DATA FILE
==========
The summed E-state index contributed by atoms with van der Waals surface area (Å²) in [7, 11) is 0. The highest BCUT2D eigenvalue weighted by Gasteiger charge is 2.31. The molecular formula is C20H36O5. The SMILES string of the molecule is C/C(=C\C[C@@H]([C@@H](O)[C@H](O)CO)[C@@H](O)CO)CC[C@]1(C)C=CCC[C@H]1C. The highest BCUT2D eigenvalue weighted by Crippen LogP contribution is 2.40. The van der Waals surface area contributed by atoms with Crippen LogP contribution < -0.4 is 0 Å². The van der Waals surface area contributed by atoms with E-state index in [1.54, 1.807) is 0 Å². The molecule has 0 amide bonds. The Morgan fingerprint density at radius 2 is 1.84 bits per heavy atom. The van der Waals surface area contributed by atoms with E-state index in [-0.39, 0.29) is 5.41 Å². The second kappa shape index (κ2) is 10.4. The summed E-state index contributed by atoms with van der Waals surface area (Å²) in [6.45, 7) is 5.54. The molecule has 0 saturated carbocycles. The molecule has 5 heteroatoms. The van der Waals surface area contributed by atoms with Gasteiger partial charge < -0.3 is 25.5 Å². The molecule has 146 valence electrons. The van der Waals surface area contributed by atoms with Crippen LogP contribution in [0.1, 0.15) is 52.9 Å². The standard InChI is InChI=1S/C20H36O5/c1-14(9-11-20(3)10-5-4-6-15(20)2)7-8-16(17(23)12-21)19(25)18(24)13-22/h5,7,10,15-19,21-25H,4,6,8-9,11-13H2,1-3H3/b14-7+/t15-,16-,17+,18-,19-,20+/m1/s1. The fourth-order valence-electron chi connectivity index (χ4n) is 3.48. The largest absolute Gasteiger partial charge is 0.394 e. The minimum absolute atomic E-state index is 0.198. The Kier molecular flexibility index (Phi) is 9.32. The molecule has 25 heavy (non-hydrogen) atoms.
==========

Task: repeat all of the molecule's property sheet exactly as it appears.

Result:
The summed E-state index contributed by atoms with van der Waals surface area (Å²) in [7, 11) is 0. The highest BCUT2D eigenvalue weighted by Gasteiger charge is 2.31. The molecular formula is C20H36O5. The SMILES string of the molecule is C/C(=C\C[C@@H]([C@@H](O)[C@H](O)CO)[C@@H](O)CO)CC[C@]1(C)C=CCC[C@H]1C. The highest BCUT2D eigenvalue weighted by Crippen LogP contribution is 2.40. The van der Waals surface area contributed by atoms with Crippen LogP contribution < -0.4 is 0 Å². The van der Waals surface area contributed by atoms with E-state index in [1.54, 1.807) is 0 Å². The molecule has 0 amide bonds. The Morgan fingerprint density at radius 2 is 1.84 bits per heavy atom. The van der Waals surface area contributed by atoms with E-state index in [-0.39, 0.29) is 5.41 Å². The second kappa shape index (κ2) is 10.4. The summed E-state index contributed by atoms with van der Waals surface area (Å²) in [6.45, 7) is 5.54. The molecule has 0 saturated carbocycles. The molecule has 5 heteroatoms. The van der Waals surface area contributed by atoms with Gasteiger partial charge < -0.3 is 25.5 Å². The molecule has 146 valence electrons. The van der Waals surface area contributed by atoms with Crippen LogP contribution in [0.1, 0.15) is 52.9 Å². The standard InChI is InChI=1S/C20H36O5/c1-14(9-11-20(3)10-5-4-6-15(20)2)7-8-16(17(23)12-21)19(25)18(24)13-22/h5,7,10,15-19,21-25H,4,6,8-9,11-13H2,1-3H3/b14-7+/t15-,16-,17+,18-,19-,20+/m1/s1. The fourth-order valence-electron chi connectivity index (χ4n) is 3.48. The largest absolute Gasteiger partial charge is 0.394 e. The minimum absolute atomic E-state index is 0.198. The Kier molecular flexibility index (Phi) is 9.32. The molecule has 25 heavy (non-hydrogen) atoms.